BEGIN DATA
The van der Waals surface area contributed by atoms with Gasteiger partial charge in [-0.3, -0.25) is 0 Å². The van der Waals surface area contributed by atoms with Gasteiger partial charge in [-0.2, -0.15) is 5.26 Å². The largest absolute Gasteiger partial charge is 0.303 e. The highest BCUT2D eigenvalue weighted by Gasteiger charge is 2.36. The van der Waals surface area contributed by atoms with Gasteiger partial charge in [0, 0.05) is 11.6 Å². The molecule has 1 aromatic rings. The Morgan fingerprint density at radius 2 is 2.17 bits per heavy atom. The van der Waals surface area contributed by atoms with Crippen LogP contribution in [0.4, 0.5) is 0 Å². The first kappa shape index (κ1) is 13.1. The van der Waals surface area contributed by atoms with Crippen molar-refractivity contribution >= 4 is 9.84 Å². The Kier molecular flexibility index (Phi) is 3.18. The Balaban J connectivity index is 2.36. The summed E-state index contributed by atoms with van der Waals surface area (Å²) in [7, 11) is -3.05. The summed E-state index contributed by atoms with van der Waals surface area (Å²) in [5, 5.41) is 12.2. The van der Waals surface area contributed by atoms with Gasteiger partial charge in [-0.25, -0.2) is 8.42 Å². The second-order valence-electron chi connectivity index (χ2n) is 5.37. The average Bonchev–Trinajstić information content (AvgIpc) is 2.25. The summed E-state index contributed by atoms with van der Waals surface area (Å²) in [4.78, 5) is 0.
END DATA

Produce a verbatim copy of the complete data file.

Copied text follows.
The van der Waals surface area contributed by atoms with Gasteiger partial charge in [-0.3, -0.25) is 0 Å². The van der Waals surface area contributed by atoms with Gasteiger partial charge in [-0.2, -0.15) is 5.26 Å². The largest absolute Gasteiger partial charge is 0.303 e. The highest BCUT2D eigenvalue weighted by Gasteiger charge is 2.36. The van der Waals surface area contributed by atoms with Gasteiger partial charge in [0, 0.05) is 11.6 Å². The molecule has 1 aromatic rings. The Morgan fingerprint density at radius 2 is 2.17 bits per heavy atom. The van der Waals surface area contributed by atoms with Crippen LogP contribution in [0.4, 0.5) is 0 Å². The first kappa shape index (κ1) is 13.1. The van der Waals surface area contributed by atoms with Crippen molar-refractivity contribution >= 4 is 9.84 Å². The Kier molecular flexibility index (Phi) is 3.18. The Balaban J connectivity index is 2.36. The summed E-state index contributed by atoms with van der Waals surface area (Å²) in [7, 11) is -3.05. The summed E-state index contributed by atoms with van der Waals surface area (Å²) in [5, 5.41) is 12.2. The van der Waals surface area contributed by atoms with Gasteiger partial charge in [-0.25, -0.2) is 8.42 Å². The second-order valence-electron chi connectivity index (χ2n) is 5.37. The average Bonchev–Trinajstić information content (AvgIpc) is 2.25. The summed E-state index contributed by atoms with van der Waals surface area (Å²) in [4.78, 5) is 0.